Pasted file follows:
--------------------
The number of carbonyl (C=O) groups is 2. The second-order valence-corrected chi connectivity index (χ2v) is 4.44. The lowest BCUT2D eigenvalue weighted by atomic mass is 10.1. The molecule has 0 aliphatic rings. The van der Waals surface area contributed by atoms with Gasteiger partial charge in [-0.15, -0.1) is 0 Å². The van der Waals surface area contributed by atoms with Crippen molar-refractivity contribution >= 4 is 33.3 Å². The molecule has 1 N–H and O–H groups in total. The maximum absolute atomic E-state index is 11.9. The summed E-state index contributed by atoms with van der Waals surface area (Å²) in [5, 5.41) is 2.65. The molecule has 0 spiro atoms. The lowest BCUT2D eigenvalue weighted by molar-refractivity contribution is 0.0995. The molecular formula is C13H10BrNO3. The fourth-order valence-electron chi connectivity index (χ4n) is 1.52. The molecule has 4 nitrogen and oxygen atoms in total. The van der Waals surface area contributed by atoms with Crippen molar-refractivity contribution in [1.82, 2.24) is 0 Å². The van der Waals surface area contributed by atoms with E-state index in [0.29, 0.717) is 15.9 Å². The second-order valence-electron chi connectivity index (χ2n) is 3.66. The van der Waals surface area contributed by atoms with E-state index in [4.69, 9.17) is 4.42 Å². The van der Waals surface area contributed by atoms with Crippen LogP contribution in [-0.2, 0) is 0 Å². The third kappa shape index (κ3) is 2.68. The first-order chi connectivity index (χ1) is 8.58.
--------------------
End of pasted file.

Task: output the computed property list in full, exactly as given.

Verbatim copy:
The number of carbonyl (C=O) groups is 2. The second-order valence-corrected chi connectivity index (χ2v) is 4.44. The lowest BCUT2D eigenvalue weighted by atomic mass is 10.1. The molecule has 0 aliphatic rings. The van der Waals surface area contributed by atoms with Gasteiger partial charge in [-0.15, -0.1) is 0 Å². The van der Waals surface area contributed by atoms with Crippen molar-refractivity contribution >= 4 is 33.3 Å². The molecule has 1 N–H and O–H groups in total. The maximum absolute atomic E-state index is 11.9. The summed E-state index contributed by atoms with van der Waals surface area (Å²) in [5, 5.41) is 2.65. The molecule has 0 spiro atoms. The lowest BCUT2D eigenvalue weighted by molar-refractivity contribution is 0.0995. The molecular formula is C13H10BrNO3. The fourth-order valence-electron chi connectivity index (χ4n) is 1.52. The molecule has 4 nitrogen and oxygen atoms in total. The van der Waals surface area contributed by atoms with Crippen molar-refractivity contribution in [1.82, 2.24) is 0 Å². The van der Waals surface area contributed by atoms with E-state index in [0.29, 0.717) is 15.9 Å². The second-order valence-electron chi connectivity index (χ2n) is 3.66. The van der Waals surface area contributed by atoms with E-state index in [4.69, 9.17) is 4.42 Å². The van der Waals surface area contributed by atoms with Crippen LogP contribution in [-0.2, 0) is 0 Å². The third kappa shape index (κ3) is 2.68. The first-order chi connectivity index (χ1) is 8.58.